Barring that, noise cancelling headphones or double-pane windows, as others have mentioned, are going to be your best bets. And double-pane windows are good for heating/cooling anyway.

As an aside, I'm also rather skeptical that noise cancellation for the entire apartment could ever be practical. The problem is the waveform bouncing off the various walls and other features of the apartment is going to be too complex to accurately measure or cancel. And then what about the sounds you do want to hear?

Comment Re:Conversion process? (Score 2) 170

From what little I know of biology, I'm almost certain they're used for fuel, meaning eventually broken down into a combination of H2O and CO2. There may be a few steps along the way, where the bacteria incorporate some of the hydrocarbons in their membranes for a short time, or break the longer hydrocarbon chains into shorter chains, releasing the smaller molecules back into the water for other bacteria to gobble up. But eventually it's basically all going to become H2O and CO2.

Comment Re:It happens again and again in nature (Score 5, Insightful) 170

Sorry, but this, "It's a natural phenomenon!" argument just does not fly. A really, really simple way to see why this argument cannot be remotely reasonable is to look at pictures like the one posted on this article:
http://www.allword-news.co.uk/tag/louisiana-fish-deaths-raise-oil-spill-questions/

But to get into the nitty gritty of it, the article you linked says that it's "twice the Exxon Valdez spill each year," and that is likely spread out over a wide area and released in small amounts that are less likely to clump. Also, consider the magnitude: the Exxon Valdez spill between 260,000 and 750,000 barrels of oil. So if we take the high estimate, that's perhaps 1.5 million barrels of oil that normally spill into the Gulf of Mexico each year, likely spread over a wide area.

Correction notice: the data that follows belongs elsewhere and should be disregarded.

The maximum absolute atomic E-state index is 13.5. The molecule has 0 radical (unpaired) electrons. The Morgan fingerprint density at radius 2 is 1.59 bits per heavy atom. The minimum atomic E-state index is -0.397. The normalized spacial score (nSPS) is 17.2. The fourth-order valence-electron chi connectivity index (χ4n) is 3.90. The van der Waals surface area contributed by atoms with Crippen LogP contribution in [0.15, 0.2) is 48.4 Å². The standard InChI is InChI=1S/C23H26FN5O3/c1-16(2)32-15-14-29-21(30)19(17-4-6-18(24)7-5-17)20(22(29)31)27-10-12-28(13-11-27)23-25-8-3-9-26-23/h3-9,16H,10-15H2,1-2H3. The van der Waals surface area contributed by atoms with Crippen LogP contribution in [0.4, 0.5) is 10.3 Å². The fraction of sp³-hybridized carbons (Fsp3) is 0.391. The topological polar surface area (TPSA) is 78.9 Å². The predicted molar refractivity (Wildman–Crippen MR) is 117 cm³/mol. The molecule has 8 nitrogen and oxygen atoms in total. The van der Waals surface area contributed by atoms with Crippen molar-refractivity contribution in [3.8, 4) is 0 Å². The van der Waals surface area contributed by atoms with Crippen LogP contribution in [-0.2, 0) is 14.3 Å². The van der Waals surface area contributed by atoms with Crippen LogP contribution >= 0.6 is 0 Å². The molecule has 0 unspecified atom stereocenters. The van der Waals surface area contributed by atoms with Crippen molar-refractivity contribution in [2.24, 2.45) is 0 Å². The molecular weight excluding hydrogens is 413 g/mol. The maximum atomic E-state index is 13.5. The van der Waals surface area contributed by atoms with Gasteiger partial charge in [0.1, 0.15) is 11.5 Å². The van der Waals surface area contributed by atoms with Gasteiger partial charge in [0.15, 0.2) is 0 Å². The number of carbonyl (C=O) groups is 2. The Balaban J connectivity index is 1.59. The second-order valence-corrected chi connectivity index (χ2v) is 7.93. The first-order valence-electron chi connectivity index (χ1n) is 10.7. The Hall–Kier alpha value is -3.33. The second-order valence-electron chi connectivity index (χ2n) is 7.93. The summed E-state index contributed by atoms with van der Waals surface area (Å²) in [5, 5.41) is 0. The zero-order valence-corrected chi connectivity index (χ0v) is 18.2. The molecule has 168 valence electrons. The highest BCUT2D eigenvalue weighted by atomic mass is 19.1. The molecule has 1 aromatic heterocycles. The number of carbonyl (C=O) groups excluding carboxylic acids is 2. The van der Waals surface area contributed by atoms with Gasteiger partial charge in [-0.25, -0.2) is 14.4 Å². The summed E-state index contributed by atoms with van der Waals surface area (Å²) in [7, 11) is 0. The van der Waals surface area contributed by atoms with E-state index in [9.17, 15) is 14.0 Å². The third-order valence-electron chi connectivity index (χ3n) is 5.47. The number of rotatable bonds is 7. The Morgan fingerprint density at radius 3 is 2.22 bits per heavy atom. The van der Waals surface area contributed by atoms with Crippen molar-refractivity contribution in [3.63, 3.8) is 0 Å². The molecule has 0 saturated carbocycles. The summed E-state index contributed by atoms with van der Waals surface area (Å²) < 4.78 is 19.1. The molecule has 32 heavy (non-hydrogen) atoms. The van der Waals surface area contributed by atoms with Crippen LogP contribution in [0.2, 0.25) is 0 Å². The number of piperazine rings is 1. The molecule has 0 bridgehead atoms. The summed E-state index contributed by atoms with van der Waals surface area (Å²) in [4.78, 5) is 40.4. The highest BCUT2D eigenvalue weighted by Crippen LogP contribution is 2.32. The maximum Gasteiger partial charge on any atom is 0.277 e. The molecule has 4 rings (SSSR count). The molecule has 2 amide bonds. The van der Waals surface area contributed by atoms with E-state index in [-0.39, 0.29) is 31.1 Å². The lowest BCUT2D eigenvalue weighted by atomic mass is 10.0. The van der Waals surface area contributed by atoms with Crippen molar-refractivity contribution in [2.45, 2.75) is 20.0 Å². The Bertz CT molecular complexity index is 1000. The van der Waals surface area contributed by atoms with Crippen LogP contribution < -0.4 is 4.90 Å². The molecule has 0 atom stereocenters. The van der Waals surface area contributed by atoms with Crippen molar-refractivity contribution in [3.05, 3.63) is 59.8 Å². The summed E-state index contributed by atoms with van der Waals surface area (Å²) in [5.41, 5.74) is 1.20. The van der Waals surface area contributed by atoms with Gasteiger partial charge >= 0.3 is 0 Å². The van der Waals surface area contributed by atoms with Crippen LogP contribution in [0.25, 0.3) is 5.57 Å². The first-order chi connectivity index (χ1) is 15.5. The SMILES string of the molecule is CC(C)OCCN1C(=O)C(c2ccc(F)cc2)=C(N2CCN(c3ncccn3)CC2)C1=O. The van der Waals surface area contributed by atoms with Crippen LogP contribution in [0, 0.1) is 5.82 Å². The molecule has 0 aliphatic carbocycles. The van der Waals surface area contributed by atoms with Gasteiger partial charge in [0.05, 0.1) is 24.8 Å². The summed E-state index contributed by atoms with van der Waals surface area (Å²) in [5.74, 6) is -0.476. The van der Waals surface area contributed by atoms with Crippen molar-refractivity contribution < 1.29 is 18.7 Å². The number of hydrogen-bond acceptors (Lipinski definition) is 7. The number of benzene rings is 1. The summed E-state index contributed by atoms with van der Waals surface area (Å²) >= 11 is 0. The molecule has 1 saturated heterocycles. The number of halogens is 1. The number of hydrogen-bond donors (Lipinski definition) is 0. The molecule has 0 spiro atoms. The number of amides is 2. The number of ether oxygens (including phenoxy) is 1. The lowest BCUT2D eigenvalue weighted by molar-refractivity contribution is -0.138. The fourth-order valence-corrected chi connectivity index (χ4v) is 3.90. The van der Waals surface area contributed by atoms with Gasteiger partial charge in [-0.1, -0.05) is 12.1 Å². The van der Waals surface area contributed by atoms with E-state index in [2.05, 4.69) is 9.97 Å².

The Deepwater Horizon spill was around 4.9 million barrels of oil, all released in a short time (much less than a year), all in the same place. No, spills of this magnitude do not happen naturally (except perhaps in exceedingly rare circumstances). Yes, it is highly damaging to the ecosystem of parts of the Gulf.

Comment Only a few websites (Score 1) 716

I only block ads for two reasons:
1. The ads are particularly obnoxious. I really despise the in-text ads that pop up when you mouse over a particular word in the text, for instance.
2. I despise the website's business model. The Huffington Post, for example, makes millions of dollars but doesn't pay most of its bloggers a cent. Sometimes there's good content there, so I'll only click through if I have an adblocker enabled for the site.

But for other sites I usually let the ads load. From time to time I'll even click the ads just to support the website, if it's a website I like. I almost never see an ad I'm actually interested in, however.

Comment Re:Perspective, people, perspective (Score 1) 262

The temperature of space is 2.725K. That's quite cold. Now, there are some particles in space that are at much higher temperatures. Obviously the particles streaming from the Sun are quite hot, for example. But their very low density means that they don't have all that much impact on the temperatures of objects in our solar system. For most objects in our solar system, that's set just by the thermal radiation from the Sun, and what the objects in question do with said radiation (how much they absorb and how much they emit).

Comment Re:Perspective, people, perspective (Score 2) 262

There's also the point to be made that high-efficient power transmission over long distances requires high voltage, and there is always some loss in converting to/from the high voltage power for transmission. I'm reasonably sure that there would be far less required in terms of voltage/frequency conversion with superconducting lines. At any rate, we could still reduce long-distance power transmission costs by improving the grid with current technologies, even without room temperature superconductors.